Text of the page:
Sunday, June 19, 2011
Neither Rain Nor Mud Can Stop Booker T & Band From Stealing the Show
I knew I was going to be in for a soggy day when my smart rock was wet on Saturday indicating rain in the forecast. While a little rain might have turned off a few fair weather friends (and fans) it could not dampen the spirits of those in attendance who were treated to a thoroughly enjoyable afternoon of good music by real musicians at the Walker Art Center's music extravaganza, Rock The Garden 2011.
Opening the festivities under a light but constant drizzle were Minneapolis' own Tapes 'n Tapes. Being something of an old guy and no longer into the club scene, I have to admit I was not familiar with this group but am happy to say these guys are the real thing. It is extremely encouraging to see younger generations of musicians who take playing their instruments seriously and these guys have the chops and play like they mean it.
The highlight of their set for me came towards the end of their high energy set when they welcomed a couple of horn players to the stage and Tapes 'n Tapes keyboard player switched to French Horn. Sounding some dissonant chords these guys reminded me a little of NRBQ's Whole Wheat Horns meet Rodwell Rudd. Perhaps the greatest compliment I can pay the group is, right before the group launched into the last number of their set, they announced "We are Tapes 'n Tapes and we're from Minneapolis..." causing me to break a smile as at that very moment I had been trying to figure out whether these guys were from Austin or Memphis, a high compliment indeed.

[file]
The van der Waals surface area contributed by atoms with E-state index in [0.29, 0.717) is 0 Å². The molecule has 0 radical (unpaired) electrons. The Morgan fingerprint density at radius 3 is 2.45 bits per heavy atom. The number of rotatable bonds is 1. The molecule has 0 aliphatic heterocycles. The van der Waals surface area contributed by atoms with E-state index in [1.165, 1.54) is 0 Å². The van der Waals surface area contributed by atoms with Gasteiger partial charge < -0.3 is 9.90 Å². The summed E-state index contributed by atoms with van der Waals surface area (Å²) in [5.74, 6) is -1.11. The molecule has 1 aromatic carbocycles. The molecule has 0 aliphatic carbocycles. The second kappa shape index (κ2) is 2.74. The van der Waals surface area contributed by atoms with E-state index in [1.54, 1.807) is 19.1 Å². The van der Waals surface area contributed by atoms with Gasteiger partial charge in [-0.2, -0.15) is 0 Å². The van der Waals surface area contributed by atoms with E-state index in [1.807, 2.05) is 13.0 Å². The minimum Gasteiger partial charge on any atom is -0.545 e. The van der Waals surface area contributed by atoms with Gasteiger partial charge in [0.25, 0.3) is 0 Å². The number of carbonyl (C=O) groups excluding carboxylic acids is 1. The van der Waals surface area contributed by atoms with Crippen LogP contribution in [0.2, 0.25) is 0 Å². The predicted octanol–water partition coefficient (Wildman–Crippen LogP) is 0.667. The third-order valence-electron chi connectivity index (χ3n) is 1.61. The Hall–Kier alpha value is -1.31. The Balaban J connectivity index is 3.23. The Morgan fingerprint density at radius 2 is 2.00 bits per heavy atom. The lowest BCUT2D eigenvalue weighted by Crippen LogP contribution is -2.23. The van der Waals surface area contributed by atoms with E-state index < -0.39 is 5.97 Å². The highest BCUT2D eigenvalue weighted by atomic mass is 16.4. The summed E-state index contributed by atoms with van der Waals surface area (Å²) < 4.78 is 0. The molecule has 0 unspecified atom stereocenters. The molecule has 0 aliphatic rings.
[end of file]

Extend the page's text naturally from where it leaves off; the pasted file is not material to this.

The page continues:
Next up was the reason I put on my rain gear, Booker T Jones and his crack young band which included "Burnin'" Vernon Black on guitar. Showcasing songs from his excellent new cd "The Road From Memphis", Booker T. and Band demonstrated the difference between having a high school music education and holding a doctorate. By the time they got to the third number of their set, the iconic "Green Onions", these guys were smoking. Looking hale and hearty and much younger than his age, Mr. Jones removed his jacket and got down to business looking debonair in his beige shirt and brown Fedora.
Other highlights included the familiar "Hip Hug Her" complete with a hip hop interlude compliments of his young, badddddddd drummer from Oakland. This kid played with such power he "knocked out" and over his high hat on two or three occasions causing me to make my inevitable Eric Gravatt comparison, the Marvin Haggler of jazz drumming. (Mr. Gravatt hits with such power one night I watched him have to pull his kit back closer to him three times in one set).
My personal favorite was the tune he penned for Albert King, " Born Under A Bad Sign" which had Jones, the virtuoso of the Hammond B-3 organ, switching over to guitar, an instrument he played on several occasions during their set, including a request from his bride in honor of their 26th Wedding Anniversary. Another must mention was a spectacular version of "Time is Tight" causing me to remark to my new friend, guitarist and L.A. transplant, Judd and his significant other Katrina, how amazing the sound was and our kudos to the engineers running the soundboard. My only regret was, alas, he did not play "Down At Ralph's Joint" but then I suppose for the master of the Hammond, it was only fitting.